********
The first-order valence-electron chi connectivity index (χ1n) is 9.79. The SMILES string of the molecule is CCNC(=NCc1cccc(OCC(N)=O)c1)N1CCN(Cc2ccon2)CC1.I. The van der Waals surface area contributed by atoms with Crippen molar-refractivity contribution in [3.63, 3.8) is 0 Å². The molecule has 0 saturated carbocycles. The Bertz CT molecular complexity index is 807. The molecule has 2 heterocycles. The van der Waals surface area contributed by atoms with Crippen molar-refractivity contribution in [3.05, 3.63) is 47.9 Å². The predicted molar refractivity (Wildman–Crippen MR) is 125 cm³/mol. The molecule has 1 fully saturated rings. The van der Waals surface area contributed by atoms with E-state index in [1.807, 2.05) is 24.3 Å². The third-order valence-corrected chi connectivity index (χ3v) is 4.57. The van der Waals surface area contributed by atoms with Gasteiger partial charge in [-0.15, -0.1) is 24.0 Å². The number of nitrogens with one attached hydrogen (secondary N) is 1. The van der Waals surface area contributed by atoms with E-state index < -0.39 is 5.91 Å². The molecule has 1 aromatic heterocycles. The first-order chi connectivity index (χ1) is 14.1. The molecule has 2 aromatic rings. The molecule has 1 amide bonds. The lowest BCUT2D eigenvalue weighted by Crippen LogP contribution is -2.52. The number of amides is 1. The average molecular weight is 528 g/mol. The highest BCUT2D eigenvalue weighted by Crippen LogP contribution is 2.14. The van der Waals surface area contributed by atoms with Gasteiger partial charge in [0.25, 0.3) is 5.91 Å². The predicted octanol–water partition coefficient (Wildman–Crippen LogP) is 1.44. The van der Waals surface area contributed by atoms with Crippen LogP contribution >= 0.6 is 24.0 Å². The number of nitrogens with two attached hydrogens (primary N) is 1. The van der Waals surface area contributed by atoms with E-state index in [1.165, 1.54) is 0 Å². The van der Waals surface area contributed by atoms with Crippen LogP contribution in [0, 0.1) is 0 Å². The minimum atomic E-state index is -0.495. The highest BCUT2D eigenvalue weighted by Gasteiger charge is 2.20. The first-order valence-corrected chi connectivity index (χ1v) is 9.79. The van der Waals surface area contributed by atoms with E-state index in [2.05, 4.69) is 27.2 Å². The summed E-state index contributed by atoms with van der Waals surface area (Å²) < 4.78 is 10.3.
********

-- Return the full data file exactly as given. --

The first-order valence-electron chi connectivity index (χ1n) is 9.79. The SMILES string of the molecule is CCNC(=NCc1cccc(OCC(N)=O)c1)N1CCN(Cc2ccon2)CC1.I. The van der Waals surface area contributed by atoms with Crippen molar-refractivity contribution in [3.63, 3.8) is 0 Å². The molecule has 0 saturated carbocycles. The Bertz CT molecular complexity index is 807. The molecule has 2 heterocycles. The van der Waals surface area contributed by atoms with Crippen molar-refractivity contribution in [3.05, 3.63) is 47.9 Å². The predicted molar refractivity (Wildman–Crippen MR) is 125 cm³/mol. The molecule has 1 fully saturated rings. The van der Waals surface area contributed by atoms with E-state index in [1.807, 2.05) is 24.3 Å². The third-order valence-corrected chi connectivity index (χ3v) is 4.57. The van der Waals surface area contributed by atoms with Gasteiger partial charge in [-0.15, -0.1) is 24.0 Å². The number of nitrogens with one attached hydrogen (secondary N) is 1. The van der Waals surface area contributed by atoms with E-state index < -0.39 is 5.91 Å². The molecule has 1 aromatic heterocycles. The first-order chi connectivity index (χ1) is 14.1. The molecule has 2 aromatic rings. The molecule has 1 amide bonds. The lowest BCUT2D eigenvalue weighted by Crippen LogP contribution is -2.52. The number of amides is 1. The average molecular weight is 528 g/mol. The highest BCUT2D eigenvalue weighted by Crippen LogP contribution is 2.14. The van der Waals surface area contributed by atoms with Gasteiger partial charge in [0.25, 0.3) is 5.91 Å². The predicted octanol–water partition coefficient (Wildman–Crippen LogP) is 1.44. The van der Waals surface area contributed by atoms with Crippen LogP contribution >= 0.6 is 24.0 Å². The number of nitrogens with two attached hydrogens (primary N) is 1. The van der Waals surface area contributed by atoms with E-state index in [1.165, 1.54) is 0 Å². The van der Waals surface area contributed by atoms with Crippen LogP contribution in [0, 0.1) is 0 Å². The minimum atomic E-state index is -0.495. The highest BCUT2D eigenvalue weighted by Gasteiger charge is 2.20. The first-order valence-corrected chi connectivity index (χ1v) is 9.79. The van der Waals surface area contributed by atoms with E-state index in [2.05, 4.69) is 27.2 Å². The summed E-state index contributed by atoms with van der Waals surface area (Å²) < 4.78 is 10.3.